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Author Katarina Todorovic
Katarina Todorovic Writer
Updated on May 31st, 2024
Fact checked by Deborah Leigh

BALANCE NUTRITION 2024: Improve Your Relationship With Food!

Meet Stacy Anderson, a resilient nursing student turned passionate nutrition advocate, whose personal health journey has transformed her into a beacon of hope for those suffering from gluten intolerance and Celiac Disease. Stacy’s story is one of perseverance and determination, rooted in her own battle with undiagnosed gluten sensitivity. Like many, she lived for years unknowingly consuming gluten, which wreaked havoc on her body and mind. Stacy experienced a myriad of health issues, including irritable bowel syndrome (IBS), acid reflux (GERD), weight gain, severe mood swings, terrible acne, and keratosis pilaris (commonly known as chicken skin) on her arms. Initially, these ailments were attributed to her intense workout schedule, academic stress, and a recent diagnosis of Hashimoto’s Hypothyroidism. The medical community's response was to manage her symptoms with medication, which provided only partial relief and left Stacy far from feeling her best. In this Delivery Rank’s interview, Stacy shares her inspirational journey, the lessons she’s learned, and her mission to help others heal through nutrition. Transitioning from a future in nursing to a career in nutrition, Stacy emphasizes the importance of identifying root causes and embracing healthier lifestyles through small, impactful changes.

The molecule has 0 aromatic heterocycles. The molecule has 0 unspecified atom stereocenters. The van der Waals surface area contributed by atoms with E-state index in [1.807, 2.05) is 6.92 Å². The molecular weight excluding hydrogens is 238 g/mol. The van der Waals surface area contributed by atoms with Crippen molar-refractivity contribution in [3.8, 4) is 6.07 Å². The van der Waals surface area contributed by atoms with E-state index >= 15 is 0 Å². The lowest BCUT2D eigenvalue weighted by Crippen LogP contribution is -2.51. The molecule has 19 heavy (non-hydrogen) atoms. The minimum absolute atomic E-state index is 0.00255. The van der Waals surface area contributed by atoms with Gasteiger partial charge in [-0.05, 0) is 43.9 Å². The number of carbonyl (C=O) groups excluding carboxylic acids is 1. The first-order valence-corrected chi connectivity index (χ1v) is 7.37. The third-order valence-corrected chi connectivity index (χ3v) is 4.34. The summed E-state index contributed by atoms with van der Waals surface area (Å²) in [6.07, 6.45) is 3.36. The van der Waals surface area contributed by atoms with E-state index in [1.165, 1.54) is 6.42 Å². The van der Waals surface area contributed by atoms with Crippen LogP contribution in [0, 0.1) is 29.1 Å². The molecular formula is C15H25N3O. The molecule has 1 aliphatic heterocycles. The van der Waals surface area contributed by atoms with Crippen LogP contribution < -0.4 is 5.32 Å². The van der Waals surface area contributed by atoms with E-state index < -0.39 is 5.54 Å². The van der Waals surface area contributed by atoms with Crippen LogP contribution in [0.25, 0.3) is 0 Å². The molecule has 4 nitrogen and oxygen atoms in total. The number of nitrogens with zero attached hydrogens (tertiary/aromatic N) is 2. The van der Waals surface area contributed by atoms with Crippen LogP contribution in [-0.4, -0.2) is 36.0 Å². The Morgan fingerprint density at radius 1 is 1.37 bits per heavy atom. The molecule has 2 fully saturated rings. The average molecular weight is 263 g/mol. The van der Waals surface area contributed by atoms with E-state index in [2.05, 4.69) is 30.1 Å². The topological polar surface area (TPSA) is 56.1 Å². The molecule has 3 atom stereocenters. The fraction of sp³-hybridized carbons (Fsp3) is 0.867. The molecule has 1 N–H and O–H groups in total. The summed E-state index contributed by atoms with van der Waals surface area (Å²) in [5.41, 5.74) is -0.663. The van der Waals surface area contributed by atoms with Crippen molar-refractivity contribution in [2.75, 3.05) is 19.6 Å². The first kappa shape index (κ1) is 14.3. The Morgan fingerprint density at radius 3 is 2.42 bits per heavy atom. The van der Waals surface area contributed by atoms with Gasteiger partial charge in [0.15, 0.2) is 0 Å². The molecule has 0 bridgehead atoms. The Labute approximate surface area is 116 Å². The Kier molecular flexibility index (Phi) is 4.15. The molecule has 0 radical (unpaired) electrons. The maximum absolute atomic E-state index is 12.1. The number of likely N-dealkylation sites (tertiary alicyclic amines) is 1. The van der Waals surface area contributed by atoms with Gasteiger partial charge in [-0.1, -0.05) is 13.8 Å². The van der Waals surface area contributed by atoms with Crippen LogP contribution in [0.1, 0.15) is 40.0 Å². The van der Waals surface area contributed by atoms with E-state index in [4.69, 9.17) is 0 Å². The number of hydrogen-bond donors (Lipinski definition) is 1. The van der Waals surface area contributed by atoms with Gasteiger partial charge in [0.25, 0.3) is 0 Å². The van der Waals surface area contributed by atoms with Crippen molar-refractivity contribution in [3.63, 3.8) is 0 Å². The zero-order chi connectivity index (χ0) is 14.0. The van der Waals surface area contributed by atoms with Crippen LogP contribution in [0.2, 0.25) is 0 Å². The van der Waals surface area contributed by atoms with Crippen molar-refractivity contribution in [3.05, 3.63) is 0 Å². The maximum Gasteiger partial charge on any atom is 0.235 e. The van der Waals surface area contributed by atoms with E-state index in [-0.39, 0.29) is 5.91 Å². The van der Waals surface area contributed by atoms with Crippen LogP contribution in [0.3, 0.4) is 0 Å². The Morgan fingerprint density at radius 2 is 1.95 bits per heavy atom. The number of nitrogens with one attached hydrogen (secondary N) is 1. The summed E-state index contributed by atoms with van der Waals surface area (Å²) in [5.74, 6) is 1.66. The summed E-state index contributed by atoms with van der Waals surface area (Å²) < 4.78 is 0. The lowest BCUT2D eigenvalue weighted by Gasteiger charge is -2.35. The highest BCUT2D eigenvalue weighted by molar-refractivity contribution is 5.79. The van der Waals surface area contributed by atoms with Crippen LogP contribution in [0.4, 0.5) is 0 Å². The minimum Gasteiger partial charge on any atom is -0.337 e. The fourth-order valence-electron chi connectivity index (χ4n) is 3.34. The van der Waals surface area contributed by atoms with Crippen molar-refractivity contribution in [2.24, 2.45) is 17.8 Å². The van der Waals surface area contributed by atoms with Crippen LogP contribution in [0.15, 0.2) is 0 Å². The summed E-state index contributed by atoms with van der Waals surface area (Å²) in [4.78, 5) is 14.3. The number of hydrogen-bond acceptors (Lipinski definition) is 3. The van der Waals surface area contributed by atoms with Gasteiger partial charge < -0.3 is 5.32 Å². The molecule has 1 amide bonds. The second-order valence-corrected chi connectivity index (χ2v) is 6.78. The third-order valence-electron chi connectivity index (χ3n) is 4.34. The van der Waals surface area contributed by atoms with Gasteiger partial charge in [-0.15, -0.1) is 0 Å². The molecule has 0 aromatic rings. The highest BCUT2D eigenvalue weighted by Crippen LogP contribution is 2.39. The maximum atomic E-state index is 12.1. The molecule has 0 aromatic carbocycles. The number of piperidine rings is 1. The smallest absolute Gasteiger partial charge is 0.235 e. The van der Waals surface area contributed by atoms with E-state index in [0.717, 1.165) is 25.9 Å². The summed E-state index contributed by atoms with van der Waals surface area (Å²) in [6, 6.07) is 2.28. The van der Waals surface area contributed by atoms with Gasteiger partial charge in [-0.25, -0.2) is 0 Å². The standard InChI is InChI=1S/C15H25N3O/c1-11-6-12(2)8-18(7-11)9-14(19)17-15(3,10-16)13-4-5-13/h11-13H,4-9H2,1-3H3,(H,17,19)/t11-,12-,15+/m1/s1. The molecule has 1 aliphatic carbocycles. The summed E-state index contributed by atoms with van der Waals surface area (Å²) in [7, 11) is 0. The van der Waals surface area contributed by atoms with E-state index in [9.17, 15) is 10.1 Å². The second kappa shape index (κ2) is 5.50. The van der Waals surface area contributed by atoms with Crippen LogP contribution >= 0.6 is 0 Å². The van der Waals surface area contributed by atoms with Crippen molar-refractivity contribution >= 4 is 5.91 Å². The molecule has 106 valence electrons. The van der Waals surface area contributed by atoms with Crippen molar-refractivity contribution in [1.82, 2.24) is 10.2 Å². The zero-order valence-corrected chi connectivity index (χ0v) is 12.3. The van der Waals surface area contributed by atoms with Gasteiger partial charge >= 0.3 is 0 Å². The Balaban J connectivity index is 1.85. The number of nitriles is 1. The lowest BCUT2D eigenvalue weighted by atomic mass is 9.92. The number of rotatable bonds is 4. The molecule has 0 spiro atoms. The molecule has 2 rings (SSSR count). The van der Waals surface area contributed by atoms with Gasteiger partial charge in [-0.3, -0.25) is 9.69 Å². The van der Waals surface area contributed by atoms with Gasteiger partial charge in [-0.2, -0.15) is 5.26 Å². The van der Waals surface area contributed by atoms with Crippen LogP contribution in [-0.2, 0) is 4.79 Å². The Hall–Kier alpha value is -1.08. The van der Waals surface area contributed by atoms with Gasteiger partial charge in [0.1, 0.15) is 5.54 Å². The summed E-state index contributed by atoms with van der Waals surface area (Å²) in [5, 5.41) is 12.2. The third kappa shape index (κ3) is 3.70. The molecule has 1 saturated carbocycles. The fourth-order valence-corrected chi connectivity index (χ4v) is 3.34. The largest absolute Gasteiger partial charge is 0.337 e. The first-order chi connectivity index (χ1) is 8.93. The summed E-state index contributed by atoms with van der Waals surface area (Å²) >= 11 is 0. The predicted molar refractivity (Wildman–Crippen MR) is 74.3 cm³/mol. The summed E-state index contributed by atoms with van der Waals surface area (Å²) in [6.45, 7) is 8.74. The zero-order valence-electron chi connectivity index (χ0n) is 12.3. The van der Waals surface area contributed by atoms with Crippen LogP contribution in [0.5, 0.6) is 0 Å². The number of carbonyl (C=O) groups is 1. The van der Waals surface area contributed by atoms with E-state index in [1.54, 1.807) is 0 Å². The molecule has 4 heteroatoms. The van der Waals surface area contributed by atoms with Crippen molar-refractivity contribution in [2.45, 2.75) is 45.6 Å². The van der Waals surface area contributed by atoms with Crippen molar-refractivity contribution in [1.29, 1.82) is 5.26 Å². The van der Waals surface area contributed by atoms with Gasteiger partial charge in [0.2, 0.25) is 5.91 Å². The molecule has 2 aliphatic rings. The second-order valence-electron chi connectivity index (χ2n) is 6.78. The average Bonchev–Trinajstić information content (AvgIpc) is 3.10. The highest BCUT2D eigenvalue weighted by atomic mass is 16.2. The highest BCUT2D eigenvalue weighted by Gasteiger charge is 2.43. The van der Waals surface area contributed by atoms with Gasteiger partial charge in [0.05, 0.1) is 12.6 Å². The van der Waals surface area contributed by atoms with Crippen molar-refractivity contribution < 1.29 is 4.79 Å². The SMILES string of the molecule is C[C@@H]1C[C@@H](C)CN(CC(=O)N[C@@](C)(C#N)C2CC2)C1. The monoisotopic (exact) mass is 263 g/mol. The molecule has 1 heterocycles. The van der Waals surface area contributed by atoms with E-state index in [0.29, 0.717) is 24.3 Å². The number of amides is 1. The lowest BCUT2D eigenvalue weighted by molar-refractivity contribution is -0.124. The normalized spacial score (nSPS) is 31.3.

Your journey to discovering your celiac disease was long and filled with numerous health challenges. Can you share a defining moment when you realized that gluten was the root cause of your health issues?

I received a vague diagnosis of Hashimoto's hypothyroidism, but it wasn't well explained to me by the medical practitioners. My mom did her best to navigate it. Throughout most of college, I had various digestive issues. As a typical college student, I drank a lot of beer and other alcoholic beverages. After graduating, I noticed that drinking made me feel significantly worse, often causing me to vomit, even if I hadn't had much to drink. This experience helped me start connecting the dots. Ironically, it was alcohol that made me realize the connection. I already ate a relatively clean diet, so linking my issues to food was more challenging.

As I delved deeper into nutrition, I discovered that I didn't eat as healthily as I thought. This is a common experience for many people. I learned about gluten and how easily foods could become contaminated. The difference this knowledge made was incredible. It significantly accelerated my healing process.

What advice do you have for individuals who suspect they might have gluten intolerance but haven't been diagnosed yet?